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Criterion presents the film with both a 2.0 Dolby Surround and 5.1 Dolby Digital tracks. The 5.1 track is rather impressive considering the content of the film. It is of course front heavy with music creeping to the backs, but there are some wonderful subtle effects (such as the wind blowing) and some cool little splits when called for (the cabin falling at the beginning.) Dialogue is sharp and clear, and music sounds very good with no distortion at all. It's a talky picture so you donít expect to be blown away, but it sounds better than it needs to be.



Criterion has put together a very loving two-disc set for the film, and while it lacks an audio commentary (sort of disappointing) fills that void with a second disc full of features (which is pretty much all talk anyways.)

The first disc contains nothing but the film and the theatrical trailer. Everything else is on the second disc.

I have to admit a certain disappointment that the supplements are really nothing but talking heads with scenes/photos from the film thrown over top, but at least the information is good, for the most part at least. The big supplement is an audio interview between Todd Haynes and Idaho's director, Gus Van Sant, which is just the two talking over the chapter selection menu (you can skip through the interview if you so choose.) It plays like an audio commentary as it appears the two are watching the film as they talk, but for reasons unknown by me it was decided that this track would not play over the film (though it may have to do with the fact the interview actually runs longer than the film, this interview running almost 2 hours.) I personally think it would have worked better if it was treated as an audio commentary. Still, you get a lot information from Van Sant, covering every detail from his script to using The Simpsons in the movie (which River was apparently a fan of.) Haynes wasn't really necessary in my opinion, as he brings nothing to the table, other than the occasional "wow!" that he seems to say to everything Van Sant says. Other than that, it's worth listening to.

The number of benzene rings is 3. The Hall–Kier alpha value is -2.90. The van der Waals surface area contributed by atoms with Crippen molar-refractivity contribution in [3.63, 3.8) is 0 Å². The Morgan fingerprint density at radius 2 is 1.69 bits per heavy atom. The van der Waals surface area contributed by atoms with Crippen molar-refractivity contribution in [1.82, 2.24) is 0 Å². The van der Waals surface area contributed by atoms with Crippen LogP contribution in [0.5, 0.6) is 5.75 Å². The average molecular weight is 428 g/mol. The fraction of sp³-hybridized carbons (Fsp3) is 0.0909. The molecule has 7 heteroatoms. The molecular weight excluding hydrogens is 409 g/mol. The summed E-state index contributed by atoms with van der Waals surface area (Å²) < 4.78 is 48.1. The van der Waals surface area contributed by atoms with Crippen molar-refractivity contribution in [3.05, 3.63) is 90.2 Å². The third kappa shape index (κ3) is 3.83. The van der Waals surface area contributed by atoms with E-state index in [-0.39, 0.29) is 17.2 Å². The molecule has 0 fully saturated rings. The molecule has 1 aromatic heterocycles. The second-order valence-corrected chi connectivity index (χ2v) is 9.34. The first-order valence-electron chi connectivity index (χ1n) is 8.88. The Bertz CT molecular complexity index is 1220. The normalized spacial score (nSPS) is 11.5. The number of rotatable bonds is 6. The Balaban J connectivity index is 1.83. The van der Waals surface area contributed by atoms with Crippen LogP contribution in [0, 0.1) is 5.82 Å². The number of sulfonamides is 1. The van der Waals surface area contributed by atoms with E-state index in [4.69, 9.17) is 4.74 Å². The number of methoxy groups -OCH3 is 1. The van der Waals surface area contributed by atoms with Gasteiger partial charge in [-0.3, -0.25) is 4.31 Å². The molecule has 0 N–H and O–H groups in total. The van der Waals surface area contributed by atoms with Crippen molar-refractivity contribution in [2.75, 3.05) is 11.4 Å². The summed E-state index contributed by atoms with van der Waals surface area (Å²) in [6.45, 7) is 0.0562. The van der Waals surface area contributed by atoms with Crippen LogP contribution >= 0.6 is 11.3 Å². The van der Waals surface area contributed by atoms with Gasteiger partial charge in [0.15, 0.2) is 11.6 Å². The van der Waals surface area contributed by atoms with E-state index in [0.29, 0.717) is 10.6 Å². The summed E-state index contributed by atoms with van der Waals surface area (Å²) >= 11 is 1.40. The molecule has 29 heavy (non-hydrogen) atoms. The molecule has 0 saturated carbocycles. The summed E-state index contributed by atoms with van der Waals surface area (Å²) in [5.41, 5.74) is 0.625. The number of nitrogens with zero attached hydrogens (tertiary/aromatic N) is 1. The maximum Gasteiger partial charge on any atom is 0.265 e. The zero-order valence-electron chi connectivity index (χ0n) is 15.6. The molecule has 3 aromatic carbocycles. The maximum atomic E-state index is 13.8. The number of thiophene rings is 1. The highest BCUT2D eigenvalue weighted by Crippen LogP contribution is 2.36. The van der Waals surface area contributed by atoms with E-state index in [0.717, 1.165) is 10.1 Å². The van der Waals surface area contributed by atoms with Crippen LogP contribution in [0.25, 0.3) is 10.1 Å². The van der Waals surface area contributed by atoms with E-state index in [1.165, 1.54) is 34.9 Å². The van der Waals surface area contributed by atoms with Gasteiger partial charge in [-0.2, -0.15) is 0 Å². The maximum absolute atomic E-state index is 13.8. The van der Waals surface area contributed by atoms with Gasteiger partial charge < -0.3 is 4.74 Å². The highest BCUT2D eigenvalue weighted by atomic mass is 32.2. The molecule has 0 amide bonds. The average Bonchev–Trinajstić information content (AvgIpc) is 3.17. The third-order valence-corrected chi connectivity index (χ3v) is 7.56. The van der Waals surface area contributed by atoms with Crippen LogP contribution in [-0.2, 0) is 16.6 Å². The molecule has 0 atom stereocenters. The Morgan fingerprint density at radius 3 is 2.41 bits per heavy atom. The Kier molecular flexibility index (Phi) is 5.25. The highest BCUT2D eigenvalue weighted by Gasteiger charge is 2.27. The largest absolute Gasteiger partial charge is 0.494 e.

A 41-minute documentary aptly titled The Making of My Own Private Idaho is also found here. Here we get Production Designer David Brisben and the directors of photography Eric Alan Edwards and John Campbell. It is just the three talking-heads chatting about their experience in making the film (with photos and scenes thrown in for good measure) from Gus getting the money for it to the editing process, and slightly on its acceptance. While it talks a lot about Gus and his vision, problems with money, getting the actors (and commenting on their performances) and so on, I have to say I felt disappointed by it in all. I know there's more that can be covered (though yes, it was also covered in the audio interview) so I felt let down. The best part of the doc was when it covered how the Magazine rack sequence was done, which is more interesting than any CGI effect.